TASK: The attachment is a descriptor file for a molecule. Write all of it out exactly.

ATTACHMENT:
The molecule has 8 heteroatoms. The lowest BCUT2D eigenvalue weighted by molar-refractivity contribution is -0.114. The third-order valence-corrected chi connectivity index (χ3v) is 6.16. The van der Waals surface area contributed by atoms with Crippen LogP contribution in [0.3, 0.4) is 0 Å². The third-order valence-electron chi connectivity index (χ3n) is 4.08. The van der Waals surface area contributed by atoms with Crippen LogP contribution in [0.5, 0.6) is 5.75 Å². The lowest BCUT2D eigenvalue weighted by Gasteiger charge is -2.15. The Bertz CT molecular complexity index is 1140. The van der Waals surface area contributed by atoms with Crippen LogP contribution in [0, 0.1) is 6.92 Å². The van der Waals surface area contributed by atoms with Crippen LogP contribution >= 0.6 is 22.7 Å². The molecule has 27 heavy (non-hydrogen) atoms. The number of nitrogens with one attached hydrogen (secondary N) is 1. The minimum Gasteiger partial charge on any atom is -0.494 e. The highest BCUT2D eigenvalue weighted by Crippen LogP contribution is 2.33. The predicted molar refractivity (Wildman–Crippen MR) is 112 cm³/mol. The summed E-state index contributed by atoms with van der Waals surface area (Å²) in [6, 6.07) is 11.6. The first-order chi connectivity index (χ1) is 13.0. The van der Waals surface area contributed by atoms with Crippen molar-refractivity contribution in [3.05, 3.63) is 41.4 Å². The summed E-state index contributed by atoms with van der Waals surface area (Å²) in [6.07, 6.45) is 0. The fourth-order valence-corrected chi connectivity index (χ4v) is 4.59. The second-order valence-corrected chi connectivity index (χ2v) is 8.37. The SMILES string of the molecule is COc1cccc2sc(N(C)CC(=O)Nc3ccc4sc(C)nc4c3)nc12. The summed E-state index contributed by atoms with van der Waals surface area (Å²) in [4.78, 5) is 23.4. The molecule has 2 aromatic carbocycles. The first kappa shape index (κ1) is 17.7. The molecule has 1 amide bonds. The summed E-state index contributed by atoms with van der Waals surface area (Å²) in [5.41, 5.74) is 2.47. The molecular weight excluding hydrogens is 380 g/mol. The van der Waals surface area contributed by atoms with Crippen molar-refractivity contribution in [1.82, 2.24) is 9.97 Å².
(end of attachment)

The molecule has 8 heteroatoms. The lowest BCUT2D eigenvalue weighted by molar-refractivity contribution is -0.114. The third-order valence-corrected chi connectivity index (χ3v) is 6.16. The van der Waals surface area contributed by atoms with Crippen LogP contribution in [0.3, 0.4) is 0 Å². The third-order valence-electron chi connectivity index (χ3n) is 4.08. The van der Waals surface area contributed by atoms with Crippen LogP contribution in [0.5, 0.6) is 5.75 Å². The lowest BCUT2D eigenvalue weighted by Gasteiger charge is -2.15. The Bertz CT molecular complexity index is 1140. The van der Waals surface area contributed by atoms with Crippen LogP contribution in [0, 0.1) is 6.92 Å². The van der Waals surface area contributed by atoms with Crippen LogP contribution >= 0.6 is 22.7 Å². The molecule has 27 heavy (non-hydrogen) atoms. The number of nitrogens with one attached hydrogen (secondary N) is 1. The minimum Gasteiger partial charge on any atom is -0.494 e. The highest BCUT2D eigenvalue weighted by Crippen LogP contribution is 2.33. The predicted molar refractivity (Wildman–Crippen MR) is 112 cm³/mol. The summed E-state index contributed by atoms with van der Waals surface area (Å²) in [6, 6.07) is 11.6. The first-order chi connectivity index (χ1) is 13.0. The van der Waals surface area contributed by atoms with Crippen molar-refractivity contribution in [3.05, 3.63) is 41.4 Å². The summed E-state index contributed by atoms with van der Waals surface area (Å²) in [6.07, 6.45) is 0. The fourth-order valence-corrected chi connectivity index (χ4v) is 4.59. The second-order valence-corrected chi connectivity index (χ2v) is 8.37. The SMILES string of the molecule is COc1cccc2sc(N(C)CC(=O)Nc3ccc4sc(C)nc4c3)nc12. The summed E-state index contributed by atoms with van der Waals surface area (Å²) in [4.78, 5) is 23.4. The molecule has 2 aromatic carbocycles. The first kappa shape index (κ1) is 17.7. The molecule has 1 amide bonds. The summed E-state index contributed by atoms with van der Waals surface area (Å²) in [5.41, 5.74) is 2.47. The molecular weight excluding hydrogens is 380 g/mol. The van der Waals surface area contributed by atoms with Crippen molar-refractivity contribution in [1.82, 2.24) is 9.97 Å².